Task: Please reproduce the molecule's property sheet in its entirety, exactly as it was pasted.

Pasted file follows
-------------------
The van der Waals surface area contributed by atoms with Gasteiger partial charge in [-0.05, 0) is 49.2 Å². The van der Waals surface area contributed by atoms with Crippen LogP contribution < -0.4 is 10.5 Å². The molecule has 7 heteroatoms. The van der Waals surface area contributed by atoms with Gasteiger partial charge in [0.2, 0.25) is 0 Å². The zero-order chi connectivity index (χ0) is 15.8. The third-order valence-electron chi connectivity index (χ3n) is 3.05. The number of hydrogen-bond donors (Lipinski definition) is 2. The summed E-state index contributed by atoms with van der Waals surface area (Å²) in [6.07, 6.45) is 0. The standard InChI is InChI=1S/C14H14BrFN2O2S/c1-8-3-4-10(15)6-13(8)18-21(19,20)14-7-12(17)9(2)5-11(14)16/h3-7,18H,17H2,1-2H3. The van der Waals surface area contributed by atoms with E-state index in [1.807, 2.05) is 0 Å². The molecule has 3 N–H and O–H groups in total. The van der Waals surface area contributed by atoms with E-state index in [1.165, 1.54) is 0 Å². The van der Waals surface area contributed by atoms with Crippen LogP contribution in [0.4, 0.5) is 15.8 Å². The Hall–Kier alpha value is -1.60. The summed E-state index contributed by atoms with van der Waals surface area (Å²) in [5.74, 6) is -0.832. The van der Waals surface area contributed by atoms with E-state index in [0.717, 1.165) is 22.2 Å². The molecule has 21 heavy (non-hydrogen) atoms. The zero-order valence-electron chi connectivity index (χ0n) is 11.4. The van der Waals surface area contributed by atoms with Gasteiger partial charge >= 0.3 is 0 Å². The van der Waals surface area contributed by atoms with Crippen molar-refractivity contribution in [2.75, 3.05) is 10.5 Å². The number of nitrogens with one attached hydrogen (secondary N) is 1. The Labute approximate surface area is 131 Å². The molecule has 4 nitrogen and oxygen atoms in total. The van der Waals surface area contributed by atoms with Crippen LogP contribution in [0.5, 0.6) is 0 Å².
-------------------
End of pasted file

The van der Waals surface area contributed by atoms with Gasteiger partial charge in [-0.05, 0) is 49.2 Å². The van der Waals surface area contributed by atoms with Crippen LogP contribution < -0.4 is 10.5 Å². The molecule has 7 heteroatoms. The van der Waals surface area contributed by atoms with Gasteiger partial charge in [0.2, 0.25) is 0 Å². The zero-order chi connectivity index (χ0) is 15.8. The third-order valence-electron chi connectivity index (χ3n) is 3.05. The number of hydrogen-bond donors (Lipinski definition) is 2. The summed E-state index contributed by atoms with van der Waals surface area (Å²) in [6.07, 6.45) is 0. The standard InChI is InChI=1S/C14H14BrFN2O2S/c1-8-3-4-10(15)6-13(8)18-21(19,20)14-7-12(17)9(2)5-11(14)16/h3-7,18H,17H2,1-2H3. The van der Waals surface area contributed by atoms with E-state index in [1.807, 2.05) is 0 Å². The molecule has 3 N–H and O–H groups in total. The van der Waals surface area contributed by atoms with E-state index in [1.165, 1.54) is 0 Å². The van der Waals surface area contributed by atoms with Crippen LogP contribution in [0.4, 0.5) is 15.8 Å². The Hall–Kier alpha value is -1.60. The summed E-state index contributed by atoms with van der Waals surface area (Å²) in [5.74, 6) is -0.832. The van der Waals surface area contributed by atoms with E-state index in [0.717, 1.165) is 22.2 Å². The molecule has 21 heavy (non-hydrogen) atoms. The zero-order valence-electron chi connectivity index (χ0n) is 11.4. The van der Waals surface area contributed by atoms with Gasteiger partial charge >= 0.3 is 0 Å². The van der Waals surface area contributed by atoms with Crippen molar-refractivity contribution in [2.75, 3.05) is 10.5 Å². The number of nitrogens with one attached hydrogen (secondary N) is 1. The Labute approximate surface area is 131 Å². The molecule has 4 nitrogen and oxygen atoms in total. The van der Waals surface area contributed by atoms with Crippen LogP contribution in [0.5, 0.6) is 0 Å².